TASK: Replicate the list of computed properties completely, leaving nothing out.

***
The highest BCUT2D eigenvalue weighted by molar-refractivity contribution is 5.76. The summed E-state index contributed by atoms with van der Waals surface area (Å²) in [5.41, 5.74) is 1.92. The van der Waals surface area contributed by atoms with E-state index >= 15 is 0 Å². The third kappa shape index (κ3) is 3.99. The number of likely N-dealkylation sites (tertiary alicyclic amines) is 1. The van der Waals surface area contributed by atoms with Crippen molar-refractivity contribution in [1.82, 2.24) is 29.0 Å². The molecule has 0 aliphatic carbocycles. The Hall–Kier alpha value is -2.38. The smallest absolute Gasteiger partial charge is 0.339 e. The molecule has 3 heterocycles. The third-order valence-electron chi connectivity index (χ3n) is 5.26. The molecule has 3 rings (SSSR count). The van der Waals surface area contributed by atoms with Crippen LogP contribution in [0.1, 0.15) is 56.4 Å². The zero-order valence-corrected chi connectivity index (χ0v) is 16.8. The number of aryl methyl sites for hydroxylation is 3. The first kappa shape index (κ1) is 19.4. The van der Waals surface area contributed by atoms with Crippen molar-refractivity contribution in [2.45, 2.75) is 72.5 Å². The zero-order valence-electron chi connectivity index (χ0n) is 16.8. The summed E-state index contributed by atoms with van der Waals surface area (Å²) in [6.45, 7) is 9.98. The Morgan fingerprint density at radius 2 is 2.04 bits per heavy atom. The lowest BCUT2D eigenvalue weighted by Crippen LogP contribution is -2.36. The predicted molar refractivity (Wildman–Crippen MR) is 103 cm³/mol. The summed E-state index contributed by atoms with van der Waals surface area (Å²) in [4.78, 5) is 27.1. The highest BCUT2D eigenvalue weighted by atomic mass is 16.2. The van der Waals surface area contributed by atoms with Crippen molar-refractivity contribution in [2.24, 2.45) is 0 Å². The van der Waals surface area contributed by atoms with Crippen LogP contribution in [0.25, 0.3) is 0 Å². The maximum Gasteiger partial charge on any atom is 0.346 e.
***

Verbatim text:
The highest BCUT2D eigenvalue weighted by molar-refractivity contribution is 5.76. The summed E-state index contributed by atoms with van der Waals surface area (Å²) in [5.41, 5.74) is 1.92. The van der Waals surface area contributed by atoms with E-state index >= 15 is 0 Å². The third kappa shape index (κ3) is 3.99. The number of likely N-dealkylation sites (tertiary alicyclic amines) is 1. The van der Waals surface area contributed by atoms with Crippen molar-refractivity contribution in [1.82, 2.24) is 29.0 Å². The molecule has 0 aliphatic carbocycles. The Hall–Kier alpha value is -2.38. The smallest absolute Gasteiger partial charge is 0.339 e. The molecule has 3 heterocycles. The third-order valence-electron chi connectivity index (χ3n) is 5.26. The molecule has 3 rings (SSSR count). The van der Waals surface area contributed by atoms with Crippen LogP contribution in [0.1, 0.15) is 56.4 Å². The zero-order valence-corrected chi connectivity index (χ0v) is 16.8. The number of aryl methyl sites for hydroxylation is 3. The first kappa shape index (κ1) is 19.4. The van der Waals surface area contributed by atoms with Crippen molar-refractivity contribution in [2.45, 2.75) is 72.5 Å². The zero-order valence-electron chi connectivity index (χ0n) is 16.8. The summed E-state index contributed by atoms with van der Waals surface area (Å²) in [6.45, 7) is 9.98. The Morgan fingerprint density at radius 2 is 2.04 bits per heavy atom. The lowest BCUT2D eigenvalue weighted by Crippen LogP contribution is -2.36. The predicted molar refractivity (Wildman–Crippen MR) is 103 cm³/mol. The summed E-state index contributed by atoms with van der Waals surface area (Å²) in [4.78, 5) is 27.1. The highest BCUT2D eigenvalue weighted by atomic mass is 16.2. The van der Waals surface area contributed by atoms with Crippen molar-refractivity contribution in [2.24, 2.45) is 0 Å². The van der Waals surface area contributed by atoms with Crippen LogP contribution in [0.25, 0.3) is 0 Å². The maximum Gasteiger partial charge on any atom is 0.346 e.